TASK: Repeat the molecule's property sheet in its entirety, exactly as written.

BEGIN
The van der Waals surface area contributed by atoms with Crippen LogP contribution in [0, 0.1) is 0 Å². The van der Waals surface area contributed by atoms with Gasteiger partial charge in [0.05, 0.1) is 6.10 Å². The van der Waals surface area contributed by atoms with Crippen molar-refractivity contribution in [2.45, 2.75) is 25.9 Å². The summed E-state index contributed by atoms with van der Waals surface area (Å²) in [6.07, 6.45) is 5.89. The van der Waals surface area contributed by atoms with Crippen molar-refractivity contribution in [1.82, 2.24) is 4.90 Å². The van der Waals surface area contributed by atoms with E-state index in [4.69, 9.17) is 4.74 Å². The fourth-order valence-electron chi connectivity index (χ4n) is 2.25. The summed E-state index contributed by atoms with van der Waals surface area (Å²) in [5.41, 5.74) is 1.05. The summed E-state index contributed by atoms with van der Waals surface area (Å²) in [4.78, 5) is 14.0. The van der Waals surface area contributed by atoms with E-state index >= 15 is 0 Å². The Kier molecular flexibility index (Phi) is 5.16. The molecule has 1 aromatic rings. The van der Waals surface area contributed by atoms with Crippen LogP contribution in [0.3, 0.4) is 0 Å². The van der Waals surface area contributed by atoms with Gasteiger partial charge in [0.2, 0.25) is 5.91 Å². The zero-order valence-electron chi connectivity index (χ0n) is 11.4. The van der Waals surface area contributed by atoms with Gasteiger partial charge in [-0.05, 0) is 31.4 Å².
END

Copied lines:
The van der Waals surface area contributed by atoms with Crippen LogP contribution in [0, 0.1) is 0 Å². The van der Waals surface area contributed by atoms with Gasteiger partial charge in [0.05, 0.1) is 6.10 Å². The van der Waals surface area contributed by atoms with Crippen molar-refractivity contribution in [2.45, 2.75) is 25.9 Å². The summed E-state index contributed by atoms with van der Waals surface area (Å²) in [6.07, 6.45) is 5.89. The van der Waals surface area contributed by atoms with Crippen molar-refractivity contribution in [1.82, 2.24) is 4.90 Å². The van der Waals surface area contributed by atoms with E-state index in [4.69, 9.17) is 4.74 Å². The fourth-order valence-electron chi connectivity index (χ4n) is 2.25. The summed E-state index contributed by atoms with van der Waals surface area (Å²) in [5.41, 5.74) is 1.05. The summed E-state index contributed by atoms with van der Waals surface area (Å²) in [4.78, 5) is 14.0. The van der Waals surface area contributed by atoms with E-state index >= 15 is 0 Å². The Kier molecular flexibility index (Phi) is 5.16. The molecule has 1 aromatic rings. The van der Waals surface area contributed by atoms with Crippen LogP contribution in [0.3, 0.4) is 0 Å². The van der Waals surface area contributed by atoms with Gasteiger partial charge in [0.2, 0.25) is 5.91 Å². The zero-order valence-electron chi connectivity index (χ0n) is 11.4. The van der Waals surface area contributed by atoms with Gasteiger partial charge in [-0.05, 0) is 31.4 Å².